No, Mr. Brooks, America Does Not Have a Follower Problem
A few comments from David Brooks most recent article entitled “The Follower Problem”.
But the main problem is our inability to think properly about how power should be used to bind and build. Legitimate power is built on a series of paradoxes: that leaders have to wield power while knowing they are corrupted by it; that great leaders are superior to their followers while also being of them; that the higher they rise, the more they feel like instruments in larger designs.
The old adversary culture of the intellectuals has turned into a mass adversarial cynicism. The common assumption is that elites are always hiding something. Public servants are in it for themselves. Those people at the top are nowhere near as smart or as wonderful as pure and all-knowing Me.
You end up with movements like Occupy Wall Street and the Tea Parties that try to dispense with authority altogether. They reject hierarchies and leaders because they don’t believe in the concepts. The whole world should be like the Internet — a disbursed semianarchy in which authority is suspect and each individual is king.
I don’t know if America has a leadership problem; it certainly has a followership problem. Vast majorities of Americans don’t trust their institutions. That’s not mostly because our institutions perform much worse than they did in 1925 and 1955, when they were widely trusted. It’s mostly because more people are cynical and like to pretend that they are better than everything else around them. Vanity has more to do with rising distrust than anything else.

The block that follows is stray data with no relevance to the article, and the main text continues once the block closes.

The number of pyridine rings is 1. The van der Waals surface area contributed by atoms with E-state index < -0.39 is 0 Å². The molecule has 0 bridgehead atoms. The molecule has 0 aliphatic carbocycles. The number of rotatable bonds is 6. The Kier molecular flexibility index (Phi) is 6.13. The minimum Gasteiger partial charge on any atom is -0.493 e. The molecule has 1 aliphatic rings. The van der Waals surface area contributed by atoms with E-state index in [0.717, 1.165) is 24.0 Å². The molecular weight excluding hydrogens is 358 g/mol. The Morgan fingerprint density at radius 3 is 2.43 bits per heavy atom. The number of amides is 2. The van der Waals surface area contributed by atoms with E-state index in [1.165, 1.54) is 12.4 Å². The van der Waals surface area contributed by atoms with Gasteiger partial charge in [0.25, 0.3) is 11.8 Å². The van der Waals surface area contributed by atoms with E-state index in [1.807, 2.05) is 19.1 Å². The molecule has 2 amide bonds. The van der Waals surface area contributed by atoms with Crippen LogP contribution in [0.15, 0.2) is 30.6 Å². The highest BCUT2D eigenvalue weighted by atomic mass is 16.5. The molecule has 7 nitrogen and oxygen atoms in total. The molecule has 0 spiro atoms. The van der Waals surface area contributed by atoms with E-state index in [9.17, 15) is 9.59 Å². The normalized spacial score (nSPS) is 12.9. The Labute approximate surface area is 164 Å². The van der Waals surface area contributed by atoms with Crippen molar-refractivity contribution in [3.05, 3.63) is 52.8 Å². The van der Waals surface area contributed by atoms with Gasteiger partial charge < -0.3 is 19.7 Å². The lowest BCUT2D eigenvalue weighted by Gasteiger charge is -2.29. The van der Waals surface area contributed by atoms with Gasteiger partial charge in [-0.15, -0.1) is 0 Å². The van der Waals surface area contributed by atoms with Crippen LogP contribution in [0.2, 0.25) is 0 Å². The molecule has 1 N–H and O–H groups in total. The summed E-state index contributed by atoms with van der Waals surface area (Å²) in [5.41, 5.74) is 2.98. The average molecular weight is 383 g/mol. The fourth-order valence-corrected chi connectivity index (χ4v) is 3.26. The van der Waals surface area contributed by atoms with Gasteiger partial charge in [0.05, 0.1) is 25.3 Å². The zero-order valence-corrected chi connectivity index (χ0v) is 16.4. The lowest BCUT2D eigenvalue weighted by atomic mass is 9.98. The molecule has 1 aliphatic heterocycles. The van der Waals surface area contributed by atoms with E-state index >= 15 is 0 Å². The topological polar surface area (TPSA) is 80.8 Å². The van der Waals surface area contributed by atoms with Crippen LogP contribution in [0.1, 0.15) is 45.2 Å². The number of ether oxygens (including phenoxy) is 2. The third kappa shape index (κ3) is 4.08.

To have good leaders you have to have good followers — able to recognize just authority, admire it, be grateful for it and emulate it
I’ll start with the last comment first…
The fundamental dynamics in the relationship between a person or persons in authority with those under that authority is one of lead and follow, not the other way around. The greater responsibility in regards to outcomes of a situation lies on the shoulders of those in positions of authority, not on those under that authority. It is up to those in positions of authority to determine what kind of leadership will be provided and how it will be provided.
A good leader will NOT take the trust and confidence of those under their authority for granted. They may be able to demand a certain level of respect from those under that authority towards the position of authority itself, but any trust and confidence on a personal level has to be earned and gained. The best means by which a person in a position of authority can earn and gain confidence is through leading by example. The kind of example that is provided can and very frequently does have a direct influence on the outcomes of a situation. A good leader will recognize that this is true and apply both prudence and discernment in decision-making.
If situations occur in which those in positions of authority betray the confidence and trust that might have been placed in them by those under that their authority, then it is likely to generate a higher intensity of questioning that authority and a general cynicism in regards to what the person or persons in authority may be trying to accomplish and achieve.
Just because a person is in a subordinate position in that authority relationship does not mean that the person is suddenly devoid of all responsibility to hold themselves accountable for what they do.
Our founding fathers warned us to be “vigilant”, meaning that we should be watchful and wary of any dangers that might threaten this country, regardless of whether or not those dangers come from without or within. They didn’t say “follow blindly along behind the lead that is being provided for you”.
We have both rights and responsibilities as citizens of this country. And when what we see day after day is that corruption in government, contributed to in a large part by those in positions of authority over us, is increasing, especially when it puts our livelihoods at risk and our nation’s economic survival on the line…we’re in the right to question whether we as a society of people want to follow that kind of lead.
We’re also in the right to choose to say “no” and try to find other people who will take those positions of authority who might provide better leadership for this nation of ours.